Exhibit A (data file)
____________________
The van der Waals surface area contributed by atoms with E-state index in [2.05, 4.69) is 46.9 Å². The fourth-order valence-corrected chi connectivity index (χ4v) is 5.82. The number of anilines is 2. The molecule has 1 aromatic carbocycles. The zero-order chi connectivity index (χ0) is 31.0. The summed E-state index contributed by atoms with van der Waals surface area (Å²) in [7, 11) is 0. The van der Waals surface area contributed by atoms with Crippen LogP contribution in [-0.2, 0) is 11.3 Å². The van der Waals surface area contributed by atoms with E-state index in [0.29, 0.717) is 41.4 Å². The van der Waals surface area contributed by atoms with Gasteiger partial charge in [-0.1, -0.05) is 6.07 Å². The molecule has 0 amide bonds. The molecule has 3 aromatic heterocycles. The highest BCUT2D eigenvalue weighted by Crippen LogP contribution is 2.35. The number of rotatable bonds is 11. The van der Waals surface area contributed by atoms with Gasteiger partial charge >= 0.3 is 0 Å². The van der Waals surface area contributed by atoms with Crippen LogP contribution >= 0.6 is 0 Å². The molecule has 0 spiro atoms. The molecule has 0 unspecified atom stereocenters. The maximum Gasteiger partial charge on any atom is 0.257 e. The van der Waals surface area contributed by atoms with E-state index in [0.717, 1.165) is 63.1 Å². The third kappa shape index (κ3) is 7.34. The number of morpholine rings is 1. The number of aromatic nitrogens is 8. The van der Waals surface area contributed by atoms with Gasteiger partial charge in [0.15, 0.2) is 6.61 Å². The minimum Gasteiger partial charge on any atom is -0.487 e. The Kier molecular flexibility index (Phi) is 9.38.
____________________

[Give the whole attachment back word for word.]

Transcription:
The van der Waals surface area contributed by atoms with E-state index in [2.05, 4.69) is 46.9 Å². The fourth-order valence-corrected chi connectivity index (χ4v) is 5.82. The number of anilines is 2. The molecule has 1 aromatic carbocycles. The zero-order chi connectivity index (χ0) is 31.0. The summed E-state index contributed by atoms with van der Waals surface area (Å²) in [7, 11) is 0. The van der Waals surface area contributed by atoms with Crippen LogP contribution in [-0.2, 0) is 11.3 Å². The van der Waals surface area contributed by atoms with E-state index in [0.29, 0.717) is 41.4 Å². The van der Waals surface area contributed by atoms with Gasteiger partial charge in [-0.1, -0.05) is 6.07 Å². The molecule has 0 amide bonds. The molecule has 3 aromatic heterocycles. The highest BCUT2D eigenvalue weighted by Crippen LogP contribution is 2.35. The number of rotatable bonds is 11. The van der Waals surface area contributed by atoms with Gasteiger partial charge >= 0.3 is 0 Å². The van der Waals surface area contributed by atoms with Crippen LogP contribution >= 0.6 is 0 Å². The molecule has 0 spiro atoms. The molecule has 0 unspecified atom stereocenters. The maximum Gasteiger partial charge on any atom is 0.257 e. The van der Waals surface area contributed by atoms with E-state index in [0.717, 1.165) is 63.1 Å². The third kappa shape index (κ3) is 7.34. The number of morpholine rings is 1. The number of aromatic nitrogens is 8. The van der Waals surface area contributed by atoms with Gasteiger partial charge in [0.15, 0.2) is 6.61 Å². The minimum Gasteiger partial charge on any atom is -0.487 e. The Kier molecular flexibility index (Phi) is 9.38.